Davis, Elliot Bostwick. "American Drawing Books and Their Impact on Fitz Hugh Lane." Proceedings of the American Antiquarian Society 105, part 1 (1995)., fig. 9, p. 97, text, p. 96. ⇒ includes text
Novak, Barbara. Nature and Culture: American Landscape Painting, 1825–1875. Revised edition. New York: Oxford University Press, 1995., no. 150, ill. in color as insert, as Boston Harbor at Sunset.
Hughes, Robert. American Visions: The Epic History of Art in America. New York: Alfred A. Knopf, 1997.
Troyen, Carol, Charlotte Emans Moore, and Priscilla Kate Diamond. American Painting in the Museum of Fine Arts, Boston: An Illustrated Summary Catalogue. Boston: Museum of Fine Arts, 1997.
Bjelajac, David. American Art: A Cultural History. New York: Harry N. Abrams, 2000.
American Painting. Boston: Museum of Fine Arts, 2003.
Wilmerding, John. Fitz Henry Lane. Gloucester, MA: Cape Ann Historical Association, 2005. Reprint of Fitz Hugh Lane, by John Wilmerding. New York: Praeger, 1971. Includes new information regarding the artist's name., ill. 76, as Boston Harbor at Sunset.
Craig, James. Fitz H. Lane: An Artist's Voyage through Nineteenth-Century America. Charleston, SC: The History Press, 2006., pl. 8, as Boston Harbor at Sunset.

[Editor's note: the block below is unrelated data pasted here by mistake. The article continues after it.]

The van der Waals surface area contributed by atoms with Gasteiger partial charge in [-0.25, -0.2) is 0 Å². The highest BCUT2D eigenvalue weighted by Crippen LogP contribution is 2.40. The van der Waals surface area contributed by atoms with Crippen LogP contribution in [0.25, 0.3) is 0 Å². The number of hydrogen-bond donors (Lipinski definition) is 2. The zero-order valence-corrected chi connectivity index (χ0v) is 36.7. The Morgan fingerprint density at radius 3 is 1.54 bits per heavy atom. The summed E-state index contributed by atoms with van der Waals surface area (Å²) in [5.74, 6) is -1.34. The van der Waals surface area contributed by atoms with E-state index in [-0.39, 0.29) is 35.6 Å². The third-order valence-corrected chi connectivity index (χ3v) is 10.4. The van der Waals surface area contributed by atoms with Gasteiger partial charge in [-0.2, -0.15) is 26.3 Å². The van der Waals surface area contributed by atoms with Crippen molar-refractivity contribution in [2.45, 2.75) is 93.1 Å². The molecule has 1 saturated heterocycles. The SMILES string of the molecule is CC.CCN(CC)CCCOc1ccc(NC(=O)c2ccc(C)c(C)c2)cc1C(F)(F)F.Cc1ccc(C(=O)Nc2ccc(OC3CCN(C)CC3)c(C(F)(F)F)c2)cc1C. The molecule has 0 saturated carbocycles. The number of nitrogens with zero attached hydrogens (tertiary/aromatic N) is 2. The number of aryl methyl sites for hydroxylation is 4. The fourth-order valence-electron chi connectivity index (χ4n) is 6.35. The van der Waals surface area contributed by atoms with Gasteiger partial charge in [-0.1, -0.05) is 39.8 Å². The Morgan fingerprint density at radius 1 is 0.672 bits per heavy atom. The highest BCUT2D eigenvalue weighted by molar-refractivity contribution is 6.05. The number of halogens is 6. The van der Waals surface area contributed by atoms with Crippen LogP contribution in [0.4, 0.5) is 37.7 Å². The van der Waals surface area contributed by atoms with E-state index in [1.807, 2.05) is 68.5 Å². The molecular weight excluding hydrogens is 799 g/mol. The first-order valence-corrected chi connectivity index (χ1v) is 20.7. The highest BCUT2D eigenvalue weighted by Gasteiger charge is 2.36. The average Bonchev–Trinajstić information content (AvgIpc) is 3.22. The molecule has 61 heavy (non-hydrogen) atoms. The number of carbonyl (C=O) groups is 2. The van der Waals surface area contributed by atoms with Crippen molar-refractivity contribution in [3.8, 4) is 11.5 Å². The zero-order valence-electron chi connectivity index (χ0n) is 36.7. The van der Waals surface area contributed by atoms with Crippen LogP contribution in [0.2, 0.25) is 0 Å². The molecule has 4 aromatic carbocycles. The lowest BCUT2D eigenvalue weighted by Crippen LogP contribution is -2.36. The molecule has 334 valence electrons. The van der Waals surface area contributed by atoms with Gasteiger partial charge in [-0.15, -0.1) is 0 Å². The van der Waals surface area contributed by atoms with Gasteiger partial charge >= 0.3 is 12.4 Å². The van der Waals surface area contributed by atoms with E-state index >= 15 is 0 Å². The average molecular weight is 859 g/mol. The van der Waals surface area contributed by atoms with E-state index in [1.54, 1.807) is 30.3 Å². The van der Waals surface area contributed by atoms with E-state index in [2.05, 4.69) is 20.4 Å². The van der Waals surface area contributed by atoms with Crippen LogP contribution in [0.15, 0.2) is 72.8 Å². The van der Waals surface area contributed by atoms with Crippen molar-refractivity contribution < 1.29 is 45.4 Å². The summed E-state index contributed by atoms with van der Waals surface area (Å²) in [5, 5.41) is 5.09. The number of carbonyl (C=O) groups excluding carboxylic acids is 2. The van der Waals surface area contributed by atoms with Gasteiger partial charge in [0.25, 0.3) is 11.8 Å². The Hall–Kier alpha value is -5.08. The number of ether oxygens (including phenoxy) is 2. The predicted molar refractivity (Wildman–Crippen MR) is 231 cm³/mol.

Scheller, W.G. America A History in Art: American Journey Told by Painters, Sculptors, Photographers, and Architects. New York: Black Dog & Leventhal Publishers, 2008.
Newton, Travers, and Marcia Steele. "The Series Paintings of Fitz Henry Lane: From Field Sketch to Studio Painting." In Emil Bosshard, Paintings Conservator (1945–2006): Essays by Friends and Colleagues, edited by Maria de Peverelli, Mario Grassi, and Hans-Christoph von Imhoff. Florence: Centro Di, 2009, pp. 194–215., fig. 3, p. 201, text, p. 198, as Boston Harbor at Sunset. ⇒ includes text
H. Travers Newton, Jr. "Fitz Henry Lane's Series Paintings of 'Brace's Rock': Meaning and Technique." Terra Foundation for American Art. Unpublished report., as Boston Harbor. ⇒ includes text
Citation: "Boston Harbor, c. 1850 (inv. 48)." Fitz Henry Lane Online. Cape Ann Museum. http://fitzhenrylaneonline.org/catalog/entry.php?id=48 (accessed October 21, 2018).
Record last updated March 14, 2017. Please note that the information on this and all pages is periodically reviewed and subject to change.
Please share your knowledge with us: click here to leave feedback.